In conclusion, six signs have been published under the name Babinski's sign. These include the classic Babinski's sign, also known as the toe phenomenon, and five other Babinski's signs: those described in cases of sciatica and hemiplegia, the platysma sign (in hemiplegia), the pronator sign (in hemiplegia) and the Babinski's sign that occurs in hemifacial spasm.
Meanwhile, cervical myelopathy also shows sensory disturbance in the limbs, and bladder dysfunction. Most of severe-diabetic patients already have sensory disturbance in the limbs, and bladder dysfunction, therefore these findings cannot be used to clarify the presence of cervical myelopathy in patients suffering from DM. Furthermore, deep tendon hyperreflexias that are the typical signs for cervical myelopathy will not be apparent in patients with DM (as per above). Thus, the diagnosis of cervical myelopathy in patients suffering from DM is difficult.
Some previous reports described the differences in the neurological findings for cervical myelopathy between diabetic and non-diabetic patients.1, 2 However, none of these previous reports provide information regarding signs that could help aid the diagnosis of cervical myelopathy in patients with DM. In these previous studies patients with mild and severe degree of DM were mixed together.
Comparison of the change in Japanese Orthopaedics Association Score scores of motor function at upper extremities between pre and postop among the three groups. There is no significant difference in the change of JOA score of motor function at upper extremities between pre and postop among the three groups.
There were no significant differences in both sensory disturbance and bladder dysfunction among the three groups. This suggests that we were not able to detect the presence of cervical myelopathy in DM patients by either the degree of sensory disturbance or the presence of bladder dysfunction. Thus, both sensory disturbance and bladder dysfunction are not helpful in making the diagnosis for cervical myelopathy in patients suffering from DM. These indicate that we should not expect a postoperative improvement in either sensory disturbance or bladder dysfunction by decompression surgery.
The Babinski reflex is also called the Babinski sign, Babinski response, Babinski phenomenon, plantar response, plantar reflex, or the big toe sign. It is named for French neurologist Joseph Francois Felix Babinski (1857-1932).
If the Babinski reflex occurs on one side but not the other, it points to a problem with one side of the brain. Whenever the Babinski sign is present in adults and older children, more testing should be done to determine the cause of the abnormality.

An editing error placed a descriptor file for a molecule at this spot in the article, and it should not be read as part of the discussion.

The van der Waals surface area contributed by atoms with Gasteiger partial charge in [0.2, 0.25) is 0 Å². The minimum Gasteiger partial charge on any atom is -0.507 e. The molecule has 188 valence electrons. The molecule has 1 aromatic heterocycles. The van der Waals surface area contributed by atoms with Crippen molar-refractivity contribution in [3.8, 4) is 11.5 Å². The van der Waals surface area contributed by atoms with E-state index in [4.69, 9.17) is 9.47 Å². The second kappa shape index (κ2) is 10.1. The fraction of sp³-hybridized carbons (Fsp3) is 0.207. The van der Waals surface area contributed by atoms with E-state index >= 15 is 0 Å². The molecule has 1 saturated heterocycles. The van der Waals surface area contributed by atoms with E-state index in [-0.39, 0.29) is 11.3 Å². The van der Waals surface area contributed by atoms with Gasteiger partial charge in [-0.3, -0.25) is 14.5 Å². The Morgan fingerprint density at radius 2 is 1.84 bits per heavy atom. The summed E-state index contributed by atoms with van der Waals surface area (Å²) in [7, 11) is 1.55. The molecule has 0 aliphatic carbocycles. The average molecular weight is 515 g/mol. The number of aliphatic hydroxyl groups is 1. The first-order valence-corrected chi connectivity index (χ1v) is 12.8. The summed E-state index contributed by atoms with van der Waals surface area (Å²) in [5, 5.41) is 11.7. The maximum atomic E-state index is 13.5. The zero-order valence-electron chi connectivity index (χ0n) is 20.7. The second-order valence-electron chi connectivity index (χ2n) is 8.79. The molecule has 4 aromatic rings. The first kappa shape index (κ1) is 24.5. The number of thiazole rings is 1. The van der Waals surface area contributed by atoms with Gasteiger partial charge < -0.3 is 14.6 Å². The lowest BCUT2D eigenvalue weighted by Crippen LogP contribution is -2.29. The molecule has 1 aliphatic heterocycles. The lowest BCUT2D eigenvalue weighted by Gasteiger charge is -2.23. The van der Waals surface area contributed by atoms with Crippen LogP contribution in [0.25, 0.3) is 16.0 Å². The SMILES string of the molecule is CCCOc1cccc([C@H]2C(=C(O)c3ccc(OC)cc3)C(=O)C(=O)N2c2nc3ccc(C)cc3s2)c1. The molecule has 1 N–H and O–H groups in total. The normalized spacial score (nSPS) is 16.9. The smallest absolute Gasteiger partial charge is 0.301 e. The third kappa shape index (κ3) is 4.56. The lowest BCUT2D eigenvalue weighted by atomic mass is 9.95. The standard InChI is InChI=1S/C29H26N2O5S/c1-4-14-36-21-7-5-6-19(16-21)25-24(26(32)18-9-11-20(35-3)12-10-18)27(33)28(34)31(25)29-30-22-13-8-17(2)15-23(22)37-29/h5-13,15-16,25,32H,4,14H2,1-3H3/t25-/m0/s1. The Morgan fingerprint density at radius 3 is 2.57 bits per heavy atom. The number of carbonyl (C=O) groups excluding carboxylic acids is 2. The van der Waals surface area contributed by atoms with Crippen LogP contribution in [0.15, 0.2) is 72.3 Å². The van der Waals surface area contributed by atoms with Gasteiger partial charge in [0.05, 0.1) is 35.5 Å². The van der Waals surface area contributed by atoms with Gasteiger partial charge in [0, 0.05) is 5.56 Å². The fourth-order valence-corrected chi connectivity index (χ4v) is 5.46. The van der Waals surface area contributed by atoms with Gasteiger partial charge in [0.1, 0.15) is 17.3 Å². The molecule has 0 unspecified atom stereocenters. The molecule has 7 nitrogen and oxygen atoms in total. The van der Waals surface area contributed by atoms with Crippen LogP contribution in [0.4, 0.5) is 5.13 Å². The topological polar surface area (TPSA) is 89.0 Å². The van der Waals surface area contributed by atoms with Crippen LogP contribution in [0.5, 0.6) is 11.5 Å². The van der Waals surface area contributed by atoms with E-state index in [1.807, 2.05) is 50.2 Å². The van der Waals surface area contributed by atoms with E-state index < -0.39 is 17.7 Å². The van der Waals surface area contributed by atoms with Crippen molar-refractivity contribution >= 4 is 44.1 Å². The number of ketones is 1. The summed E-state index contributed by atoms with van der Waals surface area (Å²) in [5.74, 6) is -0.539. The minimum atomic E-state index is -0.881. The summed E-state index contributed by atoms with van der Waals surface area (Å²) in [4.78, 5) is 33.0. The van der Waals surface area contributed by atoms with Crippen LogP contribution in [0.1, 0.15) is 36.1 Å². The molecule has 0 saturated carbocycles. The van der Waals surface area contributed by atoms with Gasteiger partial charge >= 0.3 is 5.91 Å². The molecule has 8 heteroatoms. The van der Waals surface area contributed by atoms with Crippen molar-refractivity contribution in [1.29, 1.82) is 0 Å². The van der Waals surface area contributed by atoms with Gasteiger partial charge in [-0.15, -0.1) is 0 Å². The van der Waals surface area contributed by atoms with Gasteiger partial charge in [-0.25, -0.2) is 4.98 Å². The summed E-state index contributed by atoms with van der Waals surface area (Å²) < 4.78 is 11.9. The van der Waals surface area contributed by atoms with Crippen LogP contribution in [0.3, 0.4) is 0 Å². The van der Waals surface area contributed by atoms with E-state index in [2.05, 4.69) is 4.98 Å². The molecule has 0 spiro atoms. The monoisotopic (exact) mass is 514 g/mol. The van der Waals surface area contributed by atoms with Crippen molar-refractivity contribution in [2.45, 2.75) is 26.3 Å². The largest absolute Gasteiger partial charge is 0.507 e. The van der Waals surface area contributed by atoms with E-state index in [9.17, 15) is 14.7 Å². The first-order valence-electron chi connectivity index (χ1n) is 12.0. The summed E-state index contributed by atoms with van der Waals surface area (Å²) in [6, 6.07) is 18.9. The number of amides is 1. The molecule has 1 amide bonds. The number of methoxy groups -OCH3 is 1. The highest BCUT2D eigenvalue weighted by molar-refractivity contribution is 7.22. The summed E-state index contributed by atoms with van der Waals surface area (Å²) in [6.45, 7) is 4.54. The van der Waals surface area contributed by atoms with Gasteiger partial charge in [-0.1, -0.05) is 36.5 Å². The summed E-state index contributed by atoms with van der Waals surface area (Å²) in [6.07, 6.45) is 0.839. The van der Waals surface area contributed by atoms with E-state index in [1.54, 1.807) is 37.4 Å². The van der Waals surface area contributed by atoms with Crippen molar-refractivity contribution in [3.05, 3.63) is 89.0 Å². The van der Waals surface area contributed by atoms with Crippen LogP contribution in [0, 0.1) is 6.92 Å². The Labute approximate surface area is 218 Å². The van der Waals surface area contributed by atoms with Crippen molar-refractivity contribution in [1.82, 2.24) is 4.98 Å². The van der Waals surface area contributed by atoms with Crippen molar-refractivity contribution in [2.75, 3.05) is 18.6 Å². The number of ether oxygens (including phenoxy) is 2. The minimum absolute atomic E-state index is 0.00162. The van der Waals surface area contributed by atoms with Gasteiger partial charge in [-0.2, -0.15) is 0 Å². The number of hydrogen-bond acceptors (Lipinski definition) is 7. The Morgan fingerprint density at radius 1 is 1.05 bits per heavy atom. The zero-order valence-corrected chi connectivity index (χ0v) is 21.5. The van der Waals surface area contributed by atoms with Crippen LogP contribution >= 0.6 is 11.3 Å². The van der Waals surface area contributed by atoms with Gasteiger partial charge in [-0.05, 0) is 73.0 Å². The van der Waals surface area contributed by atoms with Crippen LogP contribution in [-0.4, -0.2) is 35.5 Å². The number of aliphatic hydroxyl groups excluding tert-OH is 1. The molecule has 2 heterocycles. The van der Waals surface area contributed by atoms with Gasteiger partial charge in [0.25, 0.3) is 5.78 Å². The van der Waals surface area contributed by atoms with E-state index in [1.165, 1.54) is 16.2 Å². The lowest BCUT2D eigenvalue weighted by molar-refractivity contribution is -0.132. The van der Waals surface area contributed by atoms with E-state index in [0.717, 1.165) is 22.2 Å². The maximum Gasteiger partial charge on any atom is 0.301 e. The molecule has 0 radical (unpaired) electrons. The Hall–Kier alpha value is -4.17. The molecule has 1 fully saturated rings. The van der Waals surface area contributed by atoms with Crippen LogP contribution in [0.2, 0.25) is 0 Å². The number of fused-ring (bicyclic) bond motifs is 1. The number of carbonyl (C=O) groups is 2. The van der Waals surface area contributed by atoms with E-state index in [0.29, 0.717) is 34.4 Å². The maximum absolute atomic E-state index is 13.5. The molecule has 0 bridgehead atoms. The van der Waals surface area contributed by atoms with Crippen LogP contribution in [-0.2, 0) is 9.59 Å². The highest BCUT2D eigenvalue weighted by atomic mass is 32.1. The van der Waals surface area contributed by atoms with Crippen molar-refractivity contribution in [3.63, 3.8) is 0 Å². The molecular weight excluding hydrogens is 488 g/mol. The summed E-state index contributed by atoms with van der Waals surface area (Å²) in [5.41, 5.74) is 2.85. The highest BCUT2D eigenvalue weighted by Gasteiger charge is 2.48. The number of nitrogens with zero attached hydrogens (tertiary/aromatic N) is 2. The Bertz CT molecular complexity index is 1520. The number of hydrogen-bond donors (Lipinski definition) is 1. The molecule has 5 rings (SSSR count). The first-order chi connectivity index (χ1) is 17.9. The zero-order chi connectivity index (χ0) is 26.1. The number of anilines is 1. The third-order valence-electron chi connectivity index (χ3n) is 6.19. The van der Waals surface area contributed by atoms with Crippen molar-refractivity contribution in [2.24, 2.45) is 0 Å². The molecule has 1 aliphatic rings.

When the Babinski reflex is present in a child older than 2 years or in an adult, it is often a sign of a central nervous system disorder. The central nervous system includes the brain and spinal cord. Disorders may include:
Use a dull or blunt instrument to run up the lateral plantar aspect of the foot from the heel to the little toe and across the metatarsal pad to the base of the great toe. If there is extension (upward movement or dorsiflexion) of the great toe with or without fanning of the other toes, Babinski reflex is said to be present. If the toes deviate downward the reflex is absent. If there is no movement this is considered a neutral response and has no clinical significance 1,2.
In infants with an incompletely myelinated corticospinal tract the Babinski reflex may be present up to 24 months of age which is considered normal in the absence of other neurological signs or symptoms 1.
Methods: We examined 182 patients with HFS prospectively for the presence of the Babinski-2 sign. We then evaluated its correlation with variables including sex and side of the HFS and facial paralysis. All assessments were performed by video recording by two movement disorder specialists.
Conclusions: The Babinski-2 sign, found in 34.6 % of our patients with HFS, is an under-recognized physical sign which can be used to distinguish HFS from other facial movement disorders including blepharospasm. The treatment of HFS with Babinski-2 should include injecitons of corrugator muscle on the affected side.
Acquired acute demyelinating peripheral polyneuropathy (AADP) is a general classification of pathologies that could affect secondary the peripheral nervous system. They are characterized by an autoimmune process directed towards myelin. Clinically they are characterized by progressive weakness and mild sensory changes. Acute inflammatory demyelinating polyneuropathy often is referred to as Guillain-Barré syndrome (GBS). GBS is the major cause of acute nontraumatic paralysis in healthy people and it is caused by autoimmune response to viral agents (influenza, coxsackie, Epstein-Barr virus, or cytomegalovirus) or bacterial infective organisms (Campylobacter jejuni, Mycoplasma pneumoniae). A detailed history, with symptoms of progressive usually bilateral weakness, hyporeflexia, with a typical demyelinating EMG pattern supports the diagnosis. Progressive affection of respiratory muscles and autonomic instability coupled with a protracted and unpredictable recovery normally results in the need for ICU management. We present a case report of a patient with a typical GBS presentation but with a unilateral upgoing plantar reflex (Babinski sign). A unifying diagnosis was made and based on a literature search in Pubmed appears to be the first described case of its kind. 59ce067264